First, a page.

Healing after a Loved One Experiences IPV


It can be overwhelming when people close to us experience interpersonal violence (sexual assault, abusive relationships, stalking, or harassment).  In our efforts to support them, we may not take the time to consider how we are responding to their experience of violence.  Being close to someone who has experienced IPV, sometimes referred to as being a secondary survivor, brings its own emotions and requires its own particular healing process.  Through my own friendships and volunteer work at OCRCC, I know many people who have experienced violence.  Being able to talk about how we react to our loved ones being hurt is important!  Honoring and giving space to these emotions can help to ensure that our relationships with our loved ones who have experienced IPV remain healthy and that we are both supported as we heal together.  Folks close to individuals who have experienced IPV may feel:

Anger: Being deeply angered by the fact that someone has hurt someone that we care about is a normal and understandable response.  However, we want to make sure that we direct our anger at the person who perpetrated the violence and not at our loved one.  Interpersonal violence is never the fault of the person who experiences it.  IPV is an intentional choice and action made by one person against another and is never something that a victim/survivor desires or solicits.

Desire for Revenge: We may want to harm the person who hurt our loved one.  While understandable, interacting with the perpetrator of violence puts the person that we are close to and ourselves at extreme risk.  Seeking revenge takes power and control away from the person that we care about.  Responding to a situation violently is an unhealthy way to process our own emotions, as it prevents us from taking steps toward healing and places us at risk for physical harm and legal repercussions.

Impotence, Guilt, Powerlessness: We may feel that we should have prevented our loved one from being hurt.  Again, IPV is an intentional action made by one person against another.  We cannot control how other people will behave or what people that we care about will experience. However, we can control how we process, heal, and build relationship with the people who matter to us.  It is not our fault any more than it is theirs that an act of violence occurred.

Fear thatthey will never be the same:” We may be concerned that the person that we care about may never be the same again.  It is alright to be sad and upset that our loved ones are going through a difficult time and that our relationships with them may feel differently.  There can be real and powerful grief around this change.  However, we can honor the presence of these feelings while reminding ourselves to stay present with the person that we care about.  Rather than projecting and anticipating what may come later, we can focus on what is happening right in front of us and think about how to support healthy relationship with the person that we care about.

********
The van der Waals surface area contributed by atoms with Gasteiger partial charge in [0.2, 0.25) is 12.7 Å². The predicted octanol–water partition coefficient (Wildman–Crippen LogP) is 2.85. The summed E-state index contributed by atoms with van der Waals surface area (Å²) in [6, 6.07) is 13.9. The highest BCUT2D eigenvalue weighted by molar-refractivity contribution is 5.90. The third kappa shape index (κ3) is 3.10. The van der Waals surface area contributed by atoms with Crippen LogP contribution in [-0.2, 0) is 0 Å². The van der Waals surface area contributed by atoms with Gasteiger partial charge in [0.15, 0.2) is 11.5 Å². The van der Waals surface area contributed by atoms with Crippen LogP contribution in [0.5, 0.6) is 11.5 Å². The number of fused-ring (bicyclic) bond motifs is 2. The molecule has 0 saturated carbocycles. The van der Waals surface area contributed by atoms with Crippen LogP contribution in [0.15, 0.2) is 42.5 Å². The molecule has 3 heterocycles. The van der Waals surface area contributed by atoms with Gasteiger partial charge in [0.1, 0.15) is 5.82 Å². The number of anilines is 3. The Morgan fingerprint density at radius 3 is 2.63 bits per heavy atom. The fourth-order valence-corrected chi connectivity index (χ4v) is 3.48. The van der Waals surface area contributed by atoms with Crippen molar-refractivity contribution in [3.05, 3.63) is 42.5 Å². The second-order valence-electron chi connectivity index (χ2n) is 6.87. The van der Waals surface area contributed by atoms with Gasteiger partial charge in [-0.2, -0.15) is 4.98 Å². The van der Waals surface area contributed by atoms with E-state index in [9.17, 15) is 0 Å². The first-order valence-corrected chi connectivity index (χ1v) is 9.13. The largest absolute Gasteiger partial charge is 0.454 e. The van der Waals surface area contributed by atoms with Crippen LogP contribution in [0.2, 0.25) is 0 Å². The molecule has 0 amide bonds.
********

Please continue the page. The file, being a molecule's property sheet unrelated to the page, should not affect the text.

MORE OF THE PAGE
Concerns about Changes in Sexual Relations: If our intimate partner has experienced violence, we may find it challenging to come together with them sexually again.  Folks who have experienced IPV respond in a variety of ways and these changes in our partner may be frightening or anxiety producing for us.  Though it may seem difficult or uncomfortable, it is important to communicate our feelings to our partners to ensure that we have safe, satisfying sex with them.  The more that we can honestly communicate with our partners about our feelings, the more comfortably we can come together with them.

Guilt, Anger, or Fear about Causing Triggers: Individuals who have experienced IPV may have strong and surprising emotional and physical reactions to particular stimuli that remind them of their experience of IPV (e.g. a smell, the look of someone’s face, the tone of a person’s voice, a particular touch, etc.).  These reactions are sometimes referred to as trigger responses.  We may very well be the person who causes someone that we care about to have a trigger response, sometimes in very intimate moments.  While we may feel guilt, anger, or fear about having caused a trigger response for someone that we care about, it is important to remember that it is not our fault, and often it is beyond our control.  We can speak with the people that we care about to recognize and avoid some of their more common triggers, but neither we nor they can always know what will be triggering for them.  The important thing to do is not to blame the people that we care about or ourselves for the fact that a trigger response has occurred.

Of course, these are only a few of many possible responses that we can have to someone that we care about experiencing IPV.  It is important to give space to whatever emotions emerge for us as we process what has happened to our loved ones.  It can be challenging to support a friend, family member, or partner who has experienced violence, so if you want help processing your feelings or learning how to be helpful, consider talking to CAPS or with companions at the Orange County Rape Crisis Center.  You can also find more resources on the SAFE@UNC website.

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